When the New York Giants raised the Vince Lombardi trophy to celebrate their victory in Super Bowl XLVI, Giants fans and players weren't the only ones cheering. It is also possible that a cheer was heard from Wall Street, thanks to a bit of an urban legend in investing that says the stock market will end the year on a positive note if a team from the original National Football League wins the Super Bowl, and it will decline if a team from the old American Football League wins the big game.
For those who think this a silly myth, the results tell a different story, as this indicator has been right about 80 percent of the time, according to a study by Washington and Lee University finance professor George Kester. After seeing a similar study published in 1990 by Thomas Krueger and William Kennedy that examined the economic impact of Super Bowl victories, Kester further examined the correlation between the Super Bowl and the economy by looking at how the economy finished each year since the Super Bowl was first played in 1967.
"For some time I had been interested in repeating and updating this study," said Kester. "In addition to determining whether the predictor was correct in determining up or down markets, I was also curious whether the model could predict especially strong bull markets and especially bad bear markets and outperform a buy-and-hold strategy."
Kester tested this hypothesis by looking at historic results for the stock market, and hypothetically invested $1,000 in either S&P 500 stocks or Treasury bills over the past 40-plus years. The results of this study were published in a spring 2010 edition of the Journal of Investing.
"Interestingly, over the entire history of the Super Bowl, my wealth would have been more than twice as great had I used this strategy rather than a passive buy-and-hold strategy with the S&P 500," Kester said. "I took brokerage costs into account whenever I sold Treasury bills and invested in stocks and vice versa, and I also included dividends on the S&P stocks. The dollar values of the portfolios at the end of 2008 would have been $43,000 for a buy-and-hold strategy and $105,000 for the Super Bowl market-timing strategy."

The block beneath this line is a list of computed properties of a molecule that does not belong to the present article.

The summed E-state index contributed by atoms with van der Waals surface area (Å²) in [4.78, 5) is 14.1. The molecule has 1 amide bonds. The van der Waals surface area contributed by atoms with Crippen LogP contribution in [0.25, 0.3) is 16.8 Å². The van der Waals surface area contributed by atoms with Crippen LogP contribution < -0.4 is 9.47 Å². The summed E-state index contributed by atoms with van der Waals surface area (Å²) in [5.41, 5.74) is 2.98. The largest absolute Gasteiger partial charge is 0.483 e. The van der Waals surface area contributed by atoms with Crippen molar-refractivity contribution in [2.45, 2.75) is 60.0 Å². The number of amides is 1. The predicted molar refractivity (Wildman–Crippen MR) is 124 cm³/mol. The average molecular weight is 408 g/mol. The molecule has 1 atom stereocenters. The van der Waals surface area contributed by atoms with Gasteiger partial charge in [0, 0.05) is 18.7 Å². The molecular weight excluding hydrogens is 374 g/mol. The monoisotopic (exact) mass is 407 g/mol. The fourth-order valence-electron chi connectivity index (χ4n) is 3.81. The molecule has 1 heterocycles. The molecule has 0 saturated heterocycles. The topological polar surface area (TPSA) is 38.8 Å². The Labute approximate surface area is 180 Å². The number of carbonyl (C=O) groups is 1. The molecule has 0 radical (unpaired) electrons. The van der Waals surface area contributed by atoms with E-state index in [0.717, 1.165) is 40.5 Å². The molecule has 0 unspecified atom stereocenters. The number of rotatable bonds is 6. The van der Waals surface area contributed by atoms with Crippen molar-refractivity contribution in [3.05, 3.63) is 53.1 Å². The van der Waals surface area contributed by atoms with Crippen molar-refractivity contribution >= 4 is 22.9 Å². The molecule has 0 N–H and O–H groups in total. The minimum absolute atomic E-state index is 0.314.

Although this study has been proven correct almost 80 percent of the time, Kester is quick to warn investors not to get too overzealous in their excitement about this information. One notable exception to this came in 2008, after the Giants beat the New England Patriots and the S&P 500 finished the year down 38.49 percent. However, when the Green Bay Packers won last year's Super Bowl, the indicator was proven correct, as 2011 ended on an economic high note.
"Of course, you have to do a research project like this with a sense of humor and realize that this is spurious correlation," said Kester. "It would be difficult for me to recommend to any investors that they base their strategy on a football game. On the other hand, in hindsight, the superior investment performance of the Super Bowl market-timing strategy speaks for itself."
Reach BusinessNewsDaily staff writer David Mielach at Dmielach@techmedianetwork.com. Follow him on Twitter @D_M89.